Vitamin D in Eggs - Benefits to Diabetes

I recently wrote about the importance of vitamin D to health, and I mentioned that this compound shows some evidence of positive effects in any number of “systemic” conditions including diabetes. Along those lines I was interested to see the results this week of studies from Iowa State University on lab rats with diabetes and vitamin D from an egg-based diet. The researchers selected eggs for their study because the vitamin D in egg yolks requires no conversion in our bodies – it is already 25-hydroxyvitamin D3 – and because lost kidney function in diabetes can result in lower blood levels of 25-hydroxyvitamin D3.

The results were pretty astounding. You can probably guess that vitamin D blood levels rose – by 148%, in fact. But researchers also noted two additional health benefits, both of which are clearly beneficial to diabetes. First, blood triglyceride levels – a risk factor for heart disease – dropped by 52%. Second, the animals showed improved blood glucose levels (and gained less weight). That’s all great news.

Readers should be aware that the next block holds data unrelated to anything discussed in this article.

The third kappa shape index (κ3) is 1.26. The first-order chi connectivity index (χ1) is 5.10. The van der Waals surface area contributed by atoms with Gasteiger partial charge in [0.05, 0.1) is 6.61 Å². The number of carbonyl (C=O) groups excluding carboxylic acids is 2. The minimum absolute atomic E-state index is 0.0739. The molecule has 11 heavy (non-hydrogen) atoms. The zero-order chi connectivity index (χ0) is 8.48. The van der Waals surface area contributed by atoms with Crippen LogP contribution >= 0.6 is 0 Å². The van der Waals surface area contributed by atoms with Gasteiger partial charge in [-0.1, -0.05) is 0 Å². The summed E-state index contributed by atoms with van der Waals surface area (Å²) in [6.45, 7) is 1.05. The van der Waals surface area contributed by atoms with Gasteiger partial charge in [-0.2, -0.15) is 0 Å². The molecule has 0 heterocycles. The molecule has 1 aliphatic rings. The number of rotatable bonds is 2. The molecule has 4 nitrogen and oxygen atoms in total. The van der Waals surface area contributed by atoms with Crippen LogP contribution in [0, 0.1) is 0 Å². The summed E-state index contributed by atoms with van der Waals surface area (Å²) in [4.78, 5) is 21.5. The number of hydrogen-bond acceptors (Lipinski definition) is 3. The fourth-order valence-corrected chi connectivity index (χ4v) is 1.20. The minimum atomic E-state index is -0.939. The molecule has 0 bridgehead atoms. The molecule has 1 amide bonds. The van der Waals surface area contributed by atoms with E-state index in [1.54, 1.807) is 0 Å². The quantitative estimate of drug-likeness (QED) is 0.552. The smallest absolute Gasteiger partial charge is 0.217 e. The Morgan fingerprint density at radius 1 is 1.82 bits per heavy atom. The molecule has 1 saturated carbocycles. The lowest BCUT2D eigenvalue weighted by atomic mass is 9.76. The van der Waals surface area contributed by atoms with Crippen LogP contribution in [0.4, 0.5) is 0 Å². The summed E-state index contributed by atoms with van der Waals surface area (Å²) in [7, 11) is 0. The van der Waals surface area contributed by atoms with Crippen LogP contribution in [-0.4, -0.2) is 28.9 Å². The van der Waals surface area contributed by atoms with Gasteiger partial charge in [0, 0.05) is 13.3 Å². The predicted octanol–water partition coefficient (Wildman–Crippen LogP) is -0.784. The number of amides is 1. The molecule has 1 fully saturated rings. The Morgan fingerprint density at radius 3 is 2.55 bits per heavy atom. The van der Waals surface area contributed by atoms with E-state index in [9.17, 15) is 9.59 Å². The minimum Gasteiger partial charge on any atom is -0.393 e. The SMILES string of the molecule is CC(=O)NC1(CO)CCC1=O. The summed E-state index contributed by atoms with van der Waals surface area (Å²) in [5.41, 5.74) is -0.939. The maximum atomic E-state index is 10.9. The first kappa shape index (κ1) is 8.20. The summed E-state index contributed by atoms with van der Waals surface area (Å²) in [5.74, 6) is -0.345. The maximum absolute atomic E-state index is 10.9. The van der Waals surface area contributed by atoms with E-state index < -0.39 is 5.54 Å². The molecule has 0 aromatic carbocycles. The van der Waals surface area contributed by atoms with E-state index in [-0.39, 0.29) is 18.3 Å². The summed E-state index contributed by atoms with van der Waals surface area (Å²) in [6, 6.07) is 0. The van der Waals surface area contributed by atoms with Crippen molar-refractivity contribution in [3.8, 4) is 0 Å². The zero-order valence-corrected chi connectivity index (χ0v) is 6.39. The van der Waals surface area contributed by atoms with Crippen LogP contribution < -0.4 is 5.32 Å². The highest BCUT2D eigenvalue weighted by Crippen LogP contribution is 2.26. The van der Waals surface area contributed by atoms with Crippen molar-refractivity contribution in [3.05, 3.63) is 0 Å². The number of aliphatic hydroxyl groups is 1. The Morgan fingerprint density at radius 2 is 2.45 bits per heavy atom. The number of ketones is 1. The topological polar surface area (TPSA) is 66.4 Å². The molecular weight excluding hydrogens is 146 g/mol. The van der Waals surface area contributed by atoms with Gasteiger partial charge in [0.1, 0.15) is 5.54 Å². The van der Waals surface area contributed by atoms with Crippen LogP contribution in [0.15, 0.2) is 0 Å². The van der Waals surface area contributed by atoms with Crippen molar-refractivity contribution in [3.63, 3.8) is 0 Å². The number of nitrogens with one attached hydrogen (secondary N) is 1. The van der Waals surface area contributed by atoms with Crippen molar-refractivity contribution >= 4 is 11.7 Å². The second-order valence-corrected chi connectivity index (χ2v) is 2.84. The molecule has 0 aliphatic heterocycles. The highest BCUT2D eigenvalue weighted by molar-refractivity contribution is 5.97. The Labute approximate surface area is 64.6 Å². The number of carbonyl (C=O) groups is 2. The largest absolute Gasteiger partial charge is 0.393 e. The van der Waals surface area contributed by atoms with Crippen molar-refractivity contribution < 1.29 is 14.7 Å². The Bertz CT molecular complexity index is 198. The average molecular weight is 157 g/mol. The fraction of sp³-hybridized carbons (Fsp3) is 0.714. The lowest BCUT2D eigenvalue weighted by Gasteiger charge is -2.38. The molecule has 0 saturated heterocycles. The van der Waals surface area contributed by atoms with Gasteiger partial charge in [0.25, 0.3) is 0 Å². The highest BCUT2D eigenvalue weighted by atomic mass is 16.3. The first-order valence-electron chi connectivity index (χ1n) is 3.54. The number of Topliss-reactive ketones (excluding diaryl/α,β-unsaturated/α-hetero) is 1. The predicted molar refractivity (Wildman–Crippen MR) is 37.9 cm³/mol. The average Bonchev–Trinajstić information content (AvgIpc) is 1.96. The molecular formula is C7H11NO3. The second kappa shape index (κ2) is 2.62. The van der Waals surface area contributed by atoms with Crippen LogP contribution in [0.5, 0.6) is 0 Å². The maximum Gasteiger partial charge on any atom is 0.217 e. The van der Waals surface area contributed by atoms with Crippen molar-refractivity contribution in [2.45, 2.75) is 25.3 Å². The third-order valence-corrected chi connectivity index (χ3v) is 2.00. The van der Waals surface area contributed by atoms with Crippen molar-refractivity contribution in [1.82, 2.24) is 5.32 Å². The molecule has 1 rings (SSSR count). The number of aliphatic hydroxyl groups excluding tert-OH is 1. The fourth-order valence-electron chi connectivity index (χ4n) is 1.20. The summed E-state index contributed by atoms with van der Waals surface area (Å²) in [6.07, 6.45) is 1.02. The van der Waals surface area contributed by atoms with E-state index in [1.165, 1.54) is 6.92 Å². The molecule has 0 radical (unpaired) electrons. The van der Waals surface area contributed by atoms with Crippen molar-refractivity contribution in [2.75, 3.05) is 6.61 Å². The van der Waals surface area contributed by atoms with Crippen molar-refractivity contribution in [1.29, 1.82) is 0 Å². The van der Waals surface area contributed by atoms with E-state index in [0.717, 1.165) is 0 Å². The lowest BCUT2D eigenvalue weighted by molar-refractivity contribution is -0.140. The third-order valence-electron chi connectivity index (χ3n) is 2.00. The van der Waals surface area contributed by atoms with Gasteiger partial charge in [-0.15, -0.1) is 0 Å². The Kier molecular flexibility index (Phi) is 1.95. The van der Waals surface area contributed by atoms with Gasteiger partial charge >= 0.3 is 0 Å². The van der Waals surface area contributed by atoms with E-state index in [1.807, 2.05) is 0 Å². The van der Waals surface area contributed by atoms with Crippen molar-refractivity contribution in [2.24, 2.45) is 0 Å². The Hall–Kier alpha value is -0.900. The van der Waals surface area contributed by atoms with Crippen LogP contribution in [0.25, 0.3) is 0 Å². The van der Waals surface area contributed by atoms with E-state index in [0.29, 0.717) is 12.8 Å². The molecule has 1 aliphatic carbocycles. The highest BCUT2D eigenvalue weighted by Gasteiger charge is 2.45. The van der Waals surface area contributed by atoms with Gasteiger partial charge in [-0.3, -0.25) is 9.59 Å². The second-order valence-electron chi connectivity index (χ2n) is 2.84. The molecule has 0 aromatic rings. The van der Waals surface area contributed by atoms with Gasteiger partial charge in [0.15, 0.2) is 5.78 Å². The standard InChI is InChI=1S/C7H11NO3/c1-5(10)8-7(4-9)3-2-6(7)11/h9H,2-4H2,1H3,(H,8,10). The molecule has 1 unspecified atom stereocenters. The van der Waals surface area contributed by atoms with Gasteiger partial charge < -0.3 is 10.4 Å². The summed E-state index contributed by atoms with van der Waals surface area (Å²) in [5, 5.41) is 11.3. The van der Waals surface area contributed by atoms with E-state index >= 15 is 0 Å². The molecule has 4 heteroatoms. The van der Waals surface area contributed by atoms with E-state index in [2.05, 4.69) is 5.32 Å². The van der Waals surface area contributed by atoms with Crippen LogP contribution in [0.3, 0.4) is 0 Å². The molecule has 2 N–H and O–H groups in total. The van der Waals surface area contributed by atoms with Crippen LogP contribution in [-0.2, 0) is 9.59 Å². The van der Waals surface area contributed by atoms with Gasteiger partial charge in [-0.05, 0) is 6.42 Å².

The not-so-great news – the egg based diet was equivalent to eating about 17 eggs per day. That’s considerably more eggs than any current dietary recommendation. The benefit of vitamin D content, which is contained in the yolk, may not outweigh the amount of saturated fat (2 grams per egg) and sodium (70 mg per egg). Plus, who could eat 17 eggs per day, every day? The results leave questions on sustainability and long term health when following a 17 egg/day diet. But, that’s OK for now – here’s how research works.

These scientists are back in the laboratory to tweak their work. They will see if reducing the volume of eggs still gives the same benefits, and they will also look to combine smaller doses of egg with other dietary constituents, like fiber, which also promote vitamin D status and improve diabetes symptoms. They are optimistic about finding a more realistic and practical level at which eggs will bring the same benefits seen in this study.

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